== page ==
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Managing Software Engineers, by Philip Greenspun (



"the architect never saw so many ppl sit in a chair so long." i winced as i read this. why? because scrolling with the mouse makes my hands hurt.

I am a guy who would program 100 hrs/wk b/c i liked it. in fact, for a few years i did. for me aD would be a dream. but now it is only that. why? b/c after all this typing my hands are ruined. i cannot use a keyboard properly; only for very short times. fair warning to all aD ppl. once your hands or other health are gone, so is you job. and there are only so many opportunities in radio.

P.S. I have a degree from that other school in cambridge. it doesn't matter when you're disabled. you just get the boot and nobody wants you. you can't be a manager b/c u still have to use a PC. so forget about families, you won't get one.

note -- and you must post anonymously so you don't lose any temp job u might have (atm. pr writing with dragon nat speak, a nightmare to use) where they get the idea u are a dead weight

-- asf asdf, November 6, 2000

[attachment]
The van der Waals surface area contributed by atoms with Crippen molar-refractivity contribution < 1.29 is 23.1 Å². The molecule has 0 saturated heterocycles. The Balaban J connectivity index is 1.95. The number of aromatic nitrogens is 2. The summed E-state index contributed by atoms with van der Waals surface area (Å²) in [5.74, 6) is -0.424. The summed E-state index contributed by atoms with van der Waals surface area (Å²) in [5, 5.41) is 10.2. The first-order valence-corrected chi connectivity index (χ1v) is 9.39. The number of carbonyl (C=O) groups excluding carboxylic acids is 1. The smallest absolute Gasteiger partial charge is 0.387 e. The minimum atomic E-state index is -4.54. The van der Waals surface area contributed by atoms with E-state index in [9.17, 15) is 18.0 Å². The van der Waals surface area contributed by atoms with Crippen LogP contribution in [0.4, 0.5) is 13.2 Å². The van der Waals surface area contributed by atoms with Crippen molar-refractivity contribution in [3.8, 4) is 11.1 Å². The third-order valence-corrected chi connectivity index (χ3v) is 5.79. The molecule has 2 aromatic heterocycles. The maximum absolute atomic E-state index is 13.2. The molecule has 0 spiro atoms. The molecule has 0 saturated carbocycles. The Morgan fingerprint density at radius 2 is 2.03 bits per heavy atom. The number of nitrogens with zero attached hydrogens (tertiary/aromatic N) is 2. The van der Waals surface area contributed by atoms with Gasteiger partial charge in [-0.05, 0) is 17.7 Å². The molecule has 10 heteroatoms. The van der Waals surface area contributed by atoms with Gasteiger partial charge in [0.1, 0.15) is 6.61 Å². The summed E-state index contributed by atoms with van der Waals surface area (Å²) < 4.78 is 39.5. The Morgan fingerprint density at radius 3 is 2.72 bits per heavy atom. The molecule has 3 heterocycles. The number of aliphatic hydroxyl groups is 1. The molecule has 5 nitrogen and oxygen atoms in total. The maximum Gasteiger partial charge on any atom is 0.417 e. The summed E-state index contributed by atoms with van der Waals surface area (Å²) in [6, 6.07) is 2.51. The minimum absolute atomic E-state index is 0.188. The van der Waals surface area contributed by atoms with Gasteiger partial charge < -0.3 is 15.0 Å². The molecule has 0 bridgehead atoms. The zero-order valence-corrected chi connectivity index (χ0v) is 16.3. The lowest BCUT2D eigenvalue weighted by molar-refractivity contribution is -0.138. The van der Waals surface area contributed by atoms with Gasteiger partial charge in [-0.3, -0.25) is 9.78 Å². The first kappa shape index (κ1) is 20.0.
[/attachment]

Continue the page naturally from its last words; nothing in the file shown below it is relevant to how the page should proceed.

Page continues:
A few years back I worked on a project that required long hours. We started out at 60 hours per week; nine months later we were at 120 hours per week (of course, a significant portion was wasted). Morale was not too bad throughout the project, as the company was depending on it, and committed extra resources (dinner weekdays, lunch and dinner on weekends). The results were something less than great: the product was very buggy when it shipped, and it resulted in a significant market loss. More than 50% of the core team left within three months. There was at least one divorce.

This is an extreme example, but I have found in several different environments that extended hours are counterproductive, more often than not.

-- John Wilkinson, November 6, 2000

Where does Greenspun get the idea that coordination time, etc. is constant while coding time is not? The math he uses to calculate that 55 hours per week is 2x as productive as 40 hours per week is incredibly sloppy, especially considering how he uses it to justify firing workers who leave at 6.

I expect there's a lot of variance from the 25-hour figure he pulled out of thin air, mostly in the downward direction. 5 hours would be more typical where I work.

Sadly, there are probably some managers out there who will take Greenspun's advice. Probably the same ones who get alarmed when 40% of sick days are taken on Monday or Friday.

-- Bruce Lewis, November 6, 2000